Friedrich Dessauer was born in Aschaffenburg, Germany. As a young man he was fascinated by new discoveries in the natural sciences. He was particularly interested in the X-rays discovered by Röntgen and their medical applications. Dessauer studied at the Goethe university in Frankfurt am Main until 1917. From 1924 to 1933 he was a Center party member of the Reichstag, the German Parliament. When the Nazis came to power he moved to Istanbul, Turkey, where he established the biophysical and radiological institute.
Turkey’s founding fathers were keenly aware of the usefulness for X-rays in medical diagnostics. It was also understood that it would have been folly to simply invite physicians who knew something about the extant X-ray techniques. As a result of scientific developments coming at a fast pace in the West, these techniques each had a short lifespan as it was improved upon. It would have also been folly to bring even the best and the latest equipment to a country without the infrastructure to maintain and to upgrade it. Quite correctly, it was decided to invite research physicists and experienced engineers along with some knowledgeable doctors and nurses. Friedrich Dessauer was the first physicist brought in while Carl Weissglass, Nikolaus Wolodkewitsch, and Kurt Lion were his engineers. Additionally, Erich Uhlmann, a radiologist with a record of scientific publications in radiotherapy going back to 1923, was brought in from Frankfurt University in November 1934. He and Dessauer were the first case of a physicist/physician collaboration in the field of radiotherapy in Turkey. The “Frankfurt” team also included Grete Lindenbaum, a nurse who was experienced in radiology. Friedrich Dessauer was the most senior of the “Roentgen machine” pioneers. He was jailed in Frankfurt for his anti-Nazi beliefs. Significantly at the request of the Turkish government, he was released in 1934 and allowed to join the University of Istanbul faculty where he was given the Chair of the Institute. In 1937, Dessauer left. He went to Fribourg University in Switzerland and became the chair for experimental physics. After Dessauer’s departure Uhlmann left for Chicago at the end of summer of that year, and Lindenbaum went to what was then Palestine. The University of Istanbul with help of Turkey's central government wasted no time to recruit a new radiology focused team of physicians, nurses, and engineers. The replacements were all from Vienna. They were all in jeopardy because of the Nazi regime after Austria's Anschluss with Germany in 1938. In 1937, Dessauer was appointed professor of experimental physics at Fribourg, Switzerland. Although he had strong political interests, he dedicated most of his life to the study of radioactivity.From: A.Reisman (2006) TURKEY'S MODERNIZATION:Refugees from Nazism and Atatürk’s Vision. New Academia Publishers, Washington, DC. with permission.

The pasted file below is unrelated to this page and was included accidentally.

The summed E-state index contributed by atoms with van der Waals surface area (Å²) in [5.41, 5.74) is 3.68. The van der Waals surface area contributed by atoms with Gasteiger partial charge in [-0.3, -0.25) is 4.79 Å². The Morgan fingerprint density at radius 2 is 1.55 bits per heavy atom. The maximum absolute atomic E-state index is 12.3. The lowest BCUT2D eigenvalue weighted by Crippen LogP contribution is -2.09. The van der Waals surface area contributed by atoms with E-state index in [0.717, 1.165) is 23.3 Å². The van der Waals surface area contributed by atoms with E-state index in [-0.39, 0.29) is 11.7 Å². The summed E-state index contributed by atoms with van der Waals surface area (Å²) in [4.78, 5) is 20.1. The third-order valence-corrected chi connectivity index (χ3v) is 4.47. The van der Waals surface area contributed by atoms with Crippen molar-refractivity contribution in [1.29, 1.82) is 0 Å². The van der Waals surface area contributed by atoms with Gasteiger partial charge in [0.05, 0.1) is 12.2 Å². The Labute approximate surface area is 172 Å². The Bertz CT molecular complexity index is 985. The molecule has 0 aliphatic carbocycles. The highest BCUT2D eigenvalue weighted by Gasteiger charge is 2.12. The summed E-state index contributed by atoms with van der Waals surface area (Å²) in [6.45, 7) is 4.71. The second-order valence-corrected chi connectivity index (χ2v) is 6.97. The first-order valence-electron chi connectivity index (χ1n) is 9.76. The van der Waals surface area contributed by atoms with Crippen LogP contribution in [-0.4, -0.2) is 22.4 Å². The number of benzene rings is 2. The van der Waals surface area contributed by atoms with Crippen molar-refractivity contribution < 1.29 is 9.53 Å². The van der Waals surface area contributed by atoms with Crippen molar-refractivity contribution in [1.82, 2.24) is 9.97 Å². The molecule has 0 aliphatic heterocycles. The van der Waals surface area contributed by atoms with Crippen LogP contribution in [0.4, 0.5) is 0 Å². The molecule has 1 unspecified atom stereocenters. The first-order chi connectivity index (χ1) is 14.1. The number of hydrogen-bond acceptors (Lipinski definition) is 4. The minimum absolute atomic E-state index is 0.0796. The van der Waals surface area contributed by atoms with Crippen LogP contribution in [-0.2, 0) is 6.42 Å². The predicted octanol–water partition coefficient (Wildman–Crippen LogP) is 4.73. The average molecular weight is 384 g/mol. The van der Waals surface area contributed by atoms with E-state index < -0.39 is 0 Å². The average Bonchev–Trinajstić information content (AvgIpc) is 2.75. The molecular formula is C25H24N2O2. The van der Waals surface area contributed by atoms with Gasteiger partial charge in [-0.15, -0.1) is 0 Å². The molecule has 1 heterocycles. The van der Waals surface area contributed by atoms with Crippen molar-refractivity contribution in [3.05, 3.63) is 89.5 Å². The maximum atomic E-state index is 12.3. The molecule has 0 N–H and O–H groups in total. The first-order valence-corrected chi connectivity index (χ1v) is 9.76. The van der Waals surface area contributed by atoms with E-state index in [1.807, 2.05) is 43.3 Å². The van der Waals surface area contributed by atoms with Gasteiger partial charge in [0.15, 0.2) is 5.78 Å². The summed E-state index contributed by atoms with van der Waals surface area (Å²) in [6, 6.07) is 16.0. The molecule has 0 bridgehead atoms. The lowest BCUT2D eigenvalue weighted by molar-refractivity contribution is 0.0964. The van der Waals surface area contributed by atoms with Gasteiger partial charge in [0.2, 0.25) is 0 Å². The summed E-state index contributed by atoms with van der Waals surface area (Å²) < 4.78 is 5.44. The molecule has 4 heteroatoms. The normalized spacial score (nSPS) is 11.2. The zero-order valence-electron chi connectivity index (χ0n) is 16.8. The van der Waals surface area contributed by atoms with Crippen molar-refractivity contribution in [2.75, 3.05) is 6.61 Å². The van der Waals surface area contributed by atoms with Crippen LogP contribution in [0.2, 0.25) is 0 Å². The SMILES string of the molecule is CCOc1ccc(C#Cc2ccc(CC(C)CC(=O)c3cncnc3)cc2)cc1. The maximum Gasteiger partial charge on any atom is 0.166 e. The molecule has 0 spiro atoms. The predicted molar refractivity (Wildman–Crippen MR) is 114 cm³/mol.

He was also famous for his work on the philosophy of technology, defending it and describing it as "a new way for human beings to exist in the world".